Sunday, March 27, 2016

When Does Paul Ryan Start Working On His Acceptance Speech?


It's become pretty clear since we first started reporting about it in December that "the Republican Establishment" wants to hand Paul Ryan the presidential nomination on the same model silver platter Debbie Wasserman Schultz is using to hand it to Hillary. "Hey," GOP establishmentarians can say, "Paul was already vetted when he ran for VP in 2012." Ryan, feigning the exact same kind of reluctance he used when he was plotting to take over the speakership, has been doing everything he can do to guarantee a deadlocked convention that will have "no choice" but to turn to him. Ryan and Romney are plotting a convention as tumultuous as possible-- short of gunfights-- to underline Ryan's "sacrifice" when he accepts his responsibility to save the party from Trump and the nation from Hillary. And if Trump goes third-party... who cares? It would likely through the contest into a House of Representatives controlled by... Paul Ryan.

In his big speech last week, Ryan pretended he was above the partisan fray rather than in the thick of it. He did his best Reagan impression: "We don’t resort to scaring you, we dare to inspire you. We don’t just oppose someone or something. We propose a clear and compelling alternative. And when we do that, we don’t just win the argument. We don’t just win your support. We win your enthusiasm. We win hearts and minds. We win a mandate to do what needs to be done to protect the American Idea." Sounds good-- if you discount the fact it's unadulterated bullshit, especially the "clear and compelling alternative" he and his party still haven't offered to Obamacare (age 6 on the very day Ryan was try to polish his image for... his role).

Last week, MSNBC's Katy Tur and Ari Melber reported that Trump has caught on and is organizing to beat the establishment at its own game. "While Trump publicly dismisses talk of a battle in Cleveland," they wrote, "he is quietly assembling a team of seasoned operatives to manage a contested convention. Their strategy, NBC has learned, is to convert delegates in the crucial 40 days between the end of the primaries and the convention-- while girding for a floor fight in Cleveland if necessary." Trump seems to feel relatively confident he can probably buy enough delegates-- after all, we are talking about Republicans who are, first and foremost, cash-driven-- in June and July to guarantee him a first ballot win.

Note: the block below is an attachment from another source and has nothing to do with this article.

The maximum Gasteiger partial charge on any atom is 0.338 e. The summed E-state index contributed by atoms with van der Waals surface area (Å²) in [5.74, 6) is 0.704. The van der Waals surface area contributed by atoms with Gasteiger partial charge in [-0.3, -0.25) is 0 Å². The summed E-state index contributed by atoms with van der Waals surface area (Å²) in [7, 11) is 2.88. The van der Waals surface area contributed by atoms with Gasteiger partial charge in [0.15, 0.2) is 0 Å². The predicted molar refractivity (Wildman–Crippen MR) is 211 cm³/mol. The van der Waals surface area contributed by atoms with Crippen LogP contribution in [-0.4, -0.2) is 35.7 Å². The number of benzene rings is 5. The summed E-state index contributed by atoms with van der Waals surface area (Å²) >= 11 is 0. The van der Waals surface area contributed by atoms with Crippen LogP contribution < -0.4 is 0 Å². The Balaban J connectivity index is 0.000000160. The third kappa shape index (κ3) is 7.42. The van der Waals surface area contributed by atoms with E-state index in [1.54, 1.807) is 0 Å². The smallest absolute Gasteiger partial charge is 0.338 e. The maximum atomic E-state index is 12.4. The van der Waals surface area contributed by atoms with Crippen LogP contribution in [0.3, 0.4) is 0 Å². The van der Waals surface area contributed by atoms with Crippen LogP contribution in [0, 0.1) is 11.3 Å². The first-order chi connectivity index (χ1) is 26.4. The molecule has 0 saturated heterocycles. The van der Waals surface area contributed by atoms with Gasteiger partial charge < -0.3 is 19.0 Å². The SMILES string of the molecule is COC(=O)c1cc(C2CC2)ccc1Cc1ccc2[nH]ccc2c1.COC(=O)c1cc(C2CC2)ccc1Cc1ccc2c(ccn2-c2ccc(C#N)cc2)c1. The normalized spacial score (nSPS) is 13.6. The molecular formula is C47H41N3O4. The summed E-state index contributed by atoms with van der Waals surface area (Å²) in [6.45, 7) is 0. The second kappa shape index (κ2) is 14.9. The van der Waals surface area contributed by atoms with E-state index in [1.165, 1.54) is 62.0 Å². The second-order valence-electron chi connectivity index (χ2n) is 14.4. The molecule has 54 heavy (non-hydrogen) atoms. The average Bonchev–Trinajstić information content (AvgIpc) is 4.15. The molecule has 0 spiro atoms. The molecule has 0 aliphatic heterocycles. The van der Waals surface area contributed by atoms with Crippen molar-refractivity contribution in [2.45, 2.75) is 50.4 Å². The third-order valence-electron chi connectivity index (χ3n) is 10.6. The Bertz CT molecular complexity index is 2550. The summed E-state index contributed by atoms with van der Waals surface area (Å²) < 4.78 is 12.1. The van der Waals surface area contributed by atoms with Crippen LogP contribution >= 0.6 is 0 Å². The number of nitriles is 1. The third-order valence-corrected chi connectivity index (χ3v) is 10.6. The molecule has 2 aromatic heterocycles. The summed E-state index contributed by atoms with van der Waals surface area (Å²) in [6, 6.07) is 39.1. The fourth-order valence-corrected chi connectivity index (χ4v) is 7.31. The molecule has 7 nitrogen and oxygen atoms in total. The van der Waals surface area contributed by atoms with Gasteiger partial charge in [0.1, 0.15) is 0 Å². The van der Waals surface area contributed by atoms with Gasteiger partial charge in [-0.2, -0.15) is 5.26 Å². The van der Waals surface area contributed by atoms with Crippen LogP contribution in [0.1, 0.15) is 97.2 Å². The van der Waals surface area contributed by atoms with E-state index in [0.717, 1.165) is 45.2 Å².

The outreach is already underway.

"We are talking to tons of delegates," says Barry Bennett, a former Ben Carson campaign manager now leading the delegate strategy for Trump.

...The campaign could obtain signed, public commitments from those delegates in June-- signaling to the rest of the party that Trump will be the nominee. Sources in the Trump campaign say this approach thwarts a key premise of the "Stop Trump" effort, which assumes a long floor fight if Trump finishes the primaries without a delegate majority.

The campaign believes, however, that it could line up those personal commitments from the remaining delegates. Then it would march into Cleveland with an orderly victory on the first ballot.

The math shows that this is an achievable path.

There are now 323 delegates currently up for grabs on the first ballot. These are delegates who backed Rubio and Carson or hail from states that don't bind their vote, (such as Colorado and North Dakota).

If Trump falls short by 100 delegates, he could close the gap by locking in one out of three of those unbound delegates. That is certainly possible, considering he has won about 37 percent of all votes so far.

...Trump faces an even more unpredictable process on the convention floor if he does not lock in a clear delegate majority before Cleveland.

If no candidate clinches the nomination on the first ballot, there are new rounds of voting, and the rules allow delegates to switch teams.

An operative on Trump's convention team, who was not authorized to speak on the record, described Phase Two as an effort to prevent attrition in that balloting.

"Our goal," the aide says, "is to make sure every delegate Trump has now stays a Trump delegate on the second ballot."

The horse-trading also intensifies on later balloting.

"It's every man and woman for themselves," Bennett said, "and that's when the negotiations start."

"It's everything from, 'Come campaign in our state,' or 'Do a fundraiser for a state party,' or 'Put stronger language about right to life in the platform,'" he said. "Or all kinds of crazy things that are important to whoever the delegate is."
Just the right environment for...

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